Regular reader

Regular reader

Last fall, we were able to discover a whole part of the life of actress and author Louise Portal thanks to One summer, three Graces, a book in which her friends Marie-Lou Dion and Christiane Pasquier also participated. And while we can now see her on the TV series Too much, Louise Portal has agreed to tell us more about her readings.

Do you remember which novel you started to appreciate literature with?

Oh yes ! I was about 15 when my dad gave me The visionary by Julien Green. The character grabbed me, the atmosphere of the novel marked me. I participated in the Histoires de livres collective [paru en 2010 chez Hurtubise] and I wrote the news there Why the hell did I retrace my steps? from that novel.

Could you tell us about books that have been particularly important in your life?

  • Firstly there is The pilgrimage to the sources, by Lanza Del Vasto, a book that was given to me in 1974 by a friend. I was going to Mexico at that time, and it was my first spiritual journey book. It tells the story of a British man who decides to leave everything to go and live in India. When I came back I repainted my apartment white and started dressing just white! It is a book that I still have and which is all shriveled. I brought it back to Mexico last year to read it again.
  • Care of the soul, by Thomas Moore. A terrific book with great thoughts, I’ve been re-reading since 2004. I think this is my seventh reading, and my copy now looks like a rainbow because every time I read it I highlight different passages in mauve, orange, blue, yellow … In fact, it is a teaching book.
  • Gabrielle Roy – A Life, by François Ricard, a big brick on the life of Gabrielle Roy. It was like a revelation for me and afterwards, I read all the work of Gabrielle Roy, whom I did not know. So I discovered his books and it was a pure delight. I realized that we had a writing kinship because his life is also very present in his books.
  • Letters to a young poet, by Rainer Maria Rilke. The copy that I have was given to me by Marie-Lou Dion in 1975. It is a book that I offer to young women who are in the process of writing or knowing themselves.

All genres combined, what were your most recent favorites?

The leaking woman, by Anais Barbeau-Lavalette. A book that I found incredible for its subject matter and the quality of its writing. Anaïs knew how to tell the story of her mother and her grandmother in a fair way, without ever judging them, and her book fully deserves the influence it has received.

Other readings that carried me away? Lost train, by Jocelyne Saucier. I really got on the train with Gladys, a character that I would like to play one day. It is the quest of an elderly woman who wants to retrace the path of yesterday and, at the same time, move towards the future. To read !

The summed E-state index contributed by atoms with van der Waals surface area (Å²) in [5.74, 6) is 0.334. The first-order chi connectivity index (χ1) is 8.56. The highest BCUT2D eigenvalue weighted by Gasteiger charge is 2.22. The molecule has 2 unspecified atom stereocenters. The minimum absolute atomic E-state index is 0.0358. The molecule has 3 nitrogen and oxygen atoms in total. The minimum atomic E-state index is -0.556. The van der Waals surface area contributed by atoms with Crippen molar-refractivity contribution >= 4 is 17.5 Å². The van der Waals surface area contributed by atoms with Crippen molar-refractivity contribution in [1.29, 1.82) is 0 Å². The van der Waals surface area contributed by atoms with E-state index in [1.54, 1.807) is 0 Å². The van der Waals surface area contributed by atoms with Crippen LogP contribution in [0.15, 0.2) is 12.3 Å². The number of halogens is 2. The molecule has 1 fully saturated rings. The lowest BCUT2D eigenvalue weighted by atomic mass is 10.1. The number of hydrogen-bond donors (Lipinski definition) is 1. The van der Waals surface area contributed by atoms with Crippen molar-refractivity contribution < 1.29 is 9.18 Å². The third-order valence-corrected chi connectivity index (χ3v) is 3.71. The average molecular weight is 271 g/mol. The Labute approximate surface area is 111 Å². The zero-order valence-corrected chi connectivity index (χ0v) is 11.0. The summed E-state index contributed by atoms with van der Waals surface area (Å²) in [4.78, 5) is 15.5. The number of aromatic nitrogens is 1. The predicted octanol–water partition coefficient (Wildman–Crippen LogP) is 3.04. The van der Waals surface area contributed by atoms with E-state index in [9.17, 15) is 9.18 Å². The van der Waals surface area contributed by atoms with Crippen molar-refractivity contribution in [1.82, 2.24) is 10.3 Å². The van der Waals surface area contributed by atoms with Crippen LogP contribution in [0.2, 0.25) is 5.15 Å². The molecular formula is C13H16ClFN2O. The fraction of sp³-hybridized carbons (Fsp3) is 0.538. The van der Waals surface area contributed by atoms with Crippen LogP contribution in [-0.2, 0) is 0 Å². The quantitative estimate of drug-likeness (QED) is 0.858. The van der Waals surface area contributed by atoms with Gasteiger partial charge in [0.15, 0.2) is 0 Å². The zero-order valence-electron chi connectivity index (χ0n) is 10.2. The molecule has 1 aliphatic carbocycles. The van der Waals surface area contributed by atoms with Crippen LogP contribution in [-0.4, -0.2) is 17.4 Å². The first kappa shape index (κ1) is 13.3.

Released in 2018, there is also The flap, by Philippe Lançon. Usually I don’t read bricks. I like small books. But this brick full of repetitions is an inspiring book that brings us back to our own reality. What we have difficulty going through is nothing compared to what Philippe Lançon was able to go through …

I also add the biography Mouffe: at the heart of showbiz, by Carmel Dumas. A very beautiful, not boring book that takes us completely back to the 70s and 80s, which are the years when I worked on four albums and been friends with Mouffe. It brought me back to my past, to an environment full of effervescence.

Which books are you absolutely planning to read in the next few weeks?

Kukum, by Michel Jean, that’s for sure. I really want to discover this book and I find it wonderful that it received this award [le Prix littéraire France-Québec]. I believe it is deserved!

And which one are you reading now?

The register of worry, by Linn Ullmann, who is the daughter of filmmaker Ingmar Bergman and actress Liv Ullmann. She talks about her relationship with her father and their plan to write a book together. She is one of those authors who feel the need to talk about their parents, and especially their father. As we age, we feel the need to revisit our life, as if to leave something as a legacy …

No matter what genre or year it was published, is there a book you actually wish you had written?

It was raining birds, by Jocelyne Saucier, a book that I have read at least three times. I was dazzled by the writing, by the major themes that run through it (such as friendship at any age, nature and the choice of one’s death). It is a remarkable book that I would have liked to write.

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